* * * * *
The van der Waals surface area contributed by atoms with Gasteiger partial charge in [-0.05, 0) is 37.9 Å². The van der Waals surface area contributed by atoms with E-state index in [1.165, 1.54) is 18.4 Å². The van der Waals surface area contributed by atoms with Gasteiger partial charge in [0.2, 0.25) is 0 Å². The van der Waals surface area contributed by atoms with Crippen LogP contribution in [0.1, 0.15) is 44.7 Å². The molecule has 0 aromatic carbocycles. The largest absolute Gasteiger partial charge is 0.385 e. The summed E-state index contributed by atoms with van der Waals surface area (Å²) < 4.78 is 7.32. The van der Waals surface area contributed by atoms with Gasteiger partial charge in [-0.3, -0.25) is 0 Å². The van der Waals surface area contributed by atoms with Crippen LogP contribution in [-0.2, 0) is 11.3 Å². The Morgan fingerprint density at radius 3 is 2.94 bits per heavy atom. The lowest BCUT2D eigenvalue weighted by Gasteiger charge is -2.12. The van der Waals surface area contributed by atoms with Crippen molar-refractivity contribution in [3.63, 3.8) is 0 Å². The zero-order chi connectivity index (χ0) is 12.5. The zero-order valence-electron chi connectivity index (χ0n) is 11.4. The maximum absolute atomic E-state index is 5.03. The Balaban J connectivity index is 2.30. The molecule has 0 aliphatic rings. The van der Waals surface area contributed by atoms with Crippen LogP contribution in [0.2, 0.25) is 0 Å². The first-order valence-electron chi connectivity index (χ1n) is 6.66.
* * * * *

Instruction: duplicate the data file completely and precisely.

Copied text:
The van der Waals surface area contributed by atoms with Gasteiger partial charge in [-0.05, 0) is 37.9 Å². The van der Waals surface area contributed by atoms with E-state index in [1.165, 1.54) is 18.4 Å². The van der Waals surface area contributed by atoms with Gasteiger partial charge in [0.2, 0.25) is 0 Å². The van der Waals surface area contributed by atoms with Crippen LogP contribution in [0.1, 0.15) is 44.7 Å². The molecule has 0 aromatic carbocycles. The largest absolute Gasteiger partial charge is 0.385 e. The summed E-state index contributed by atoms with van der Waals surface area (Å²) < 4.78 is 7.32. The van der Waals surface area contributed by atoms with Gasteiger partial charge in [-0.3, -0.25) is 0 Å². The van der Waals surface area contributed by atoms with Crippen LogP contribution in [-0.2, 0) is 11.3 Å². The Morgan fingerprint density at radius 3 is 2.94 bits per heavy atom. The lowest BCUT2D eigenvalue weighted by Gasteiger charge is -2.12. The van der Waals surface area contributed by atoms with Crippen molar-refractivity contribution in [3.63, 3.8) is 0 Å². The zero-order chi connectivity index (χ0) is 12.5. The zero-order valence-electron chi connectivity index (χ0n) is 11.4. The maximum absolute atomic E-state index is 5.03. The Balaban J connectivity index is 2.30. The molecule has 0 aliphatic rings. The van der Waals surface area contributed by atoms with Crippen LogP contribution in [0.2, 0.25) is 0 Å². The first-order valence-electron chi connectivity index (χ1n) is 6.66.